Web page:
Analytics has become an ugly word for some people in sports, especially baseball. However, at the root of it, it’s all information and data that can be used – or not used – to help make decisions.
There are some players that may never live up to what the analytics say, and other players that go above and beyond what their perceived value is based on certain information. It’s important to use all of the information you have to optimize whatever situation you are in.
Minnesota Twins President of Baseball Operations Derek Falvey joined WEEI's Rob Bradford on "Baseball Isn't Boring" and explained how he uses both analytics and the eye test to evaluate players.
“Unfortunately, analytics sometimes has become this word that creates this certain reaction from everybody that ‘Oh, there’s too much data,’” Falvey said (22:09 in player above). “I equate it to this: when you are thinking about your retirement portfolio and you’re talking to your financial advisor, you want them to be evidence-led and have some instincts mixed in, but they better be looking at the data and thinking about how it’s going to match your risk profile and what you want to do long term.”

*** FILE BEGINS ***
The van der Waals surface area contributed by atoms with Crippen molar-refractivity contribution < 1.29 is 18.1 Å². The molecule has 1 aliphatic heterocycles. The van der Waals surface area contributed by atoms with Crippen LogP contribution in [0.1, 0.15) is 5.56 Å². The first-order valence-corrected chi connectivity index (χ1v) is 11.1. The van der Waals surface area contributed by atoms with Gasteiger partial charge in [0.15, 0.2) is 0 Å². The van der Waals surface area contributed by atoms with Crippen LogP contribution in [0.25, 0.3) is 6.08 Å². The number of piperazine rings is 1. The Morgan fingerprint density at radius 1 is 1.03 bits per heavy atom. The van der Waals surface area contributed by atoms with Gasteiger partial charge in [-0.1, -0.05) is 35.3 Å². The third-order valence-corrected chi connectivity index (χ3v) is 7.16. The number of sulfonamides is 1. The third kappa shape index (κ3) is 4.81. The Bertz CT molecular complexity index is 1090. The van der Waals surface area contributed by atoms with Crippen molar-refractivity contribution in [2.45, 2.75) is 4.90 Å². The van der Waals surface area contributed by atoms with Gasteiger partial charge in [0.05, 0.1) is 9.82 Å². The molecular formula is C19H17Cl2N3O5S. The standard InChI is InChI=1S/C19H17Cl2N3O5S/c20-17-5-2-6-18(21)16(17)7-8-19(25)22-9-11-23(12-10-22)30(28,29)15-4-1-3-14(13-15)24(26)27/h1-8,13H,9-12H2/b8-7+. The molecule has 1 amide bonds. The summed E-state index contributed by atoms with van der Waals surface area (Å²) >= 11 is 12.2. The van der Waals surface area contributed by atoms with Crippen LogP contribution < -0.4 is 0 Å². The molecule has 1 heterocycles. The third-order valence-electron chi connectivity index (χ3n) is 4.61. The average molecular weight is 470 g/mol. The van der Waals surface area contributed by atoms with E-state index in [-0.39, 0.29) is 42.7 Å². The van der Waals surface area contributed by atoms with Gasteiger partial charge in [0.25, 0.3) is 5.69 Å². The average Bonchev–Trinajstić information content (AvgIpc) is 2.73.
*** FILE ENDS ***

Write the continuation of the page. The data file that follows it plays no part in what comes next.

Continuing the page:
Whether it’s planning for retirement or something else in the short- or long-term, collecting information and using that is key. The same thing goes for MLB teams.
“It’s the same thing for us. When we look at a player, yeah, we have our eye evaluation and our subjective evaluation. We have experienced scouts and staff that are watching them and giving us feedback on what they think about that player,” Falvey continued. “We also want to know the underlying.”
Things like the spin rate of pitches and a batter’s swing characteristics are all something that Falvey uses to improve his ball club.
“All of that information, I’m charged with trying to figure out what are the right pieces, what can we bet on. And I think if you’re turning a blind eye to any source of information you’re not doing your job,” he said. “Our view is let’s take it all in, let’s sift through what really matters and what’s going to impact a player’s career, and in player development and scouting and at the major-league level we’re applying both sides of the subjective and objective as much as we can.”
Falvey joined the Twins front office after spending nearly a decade with Cleveland, including being named the assistant general manager prior to their run to the World Series in 2016.
Since then, the Twins have found some success in the regular season and Falvey has them on the right track this year with an 11-7 start through the first three weeks of the season.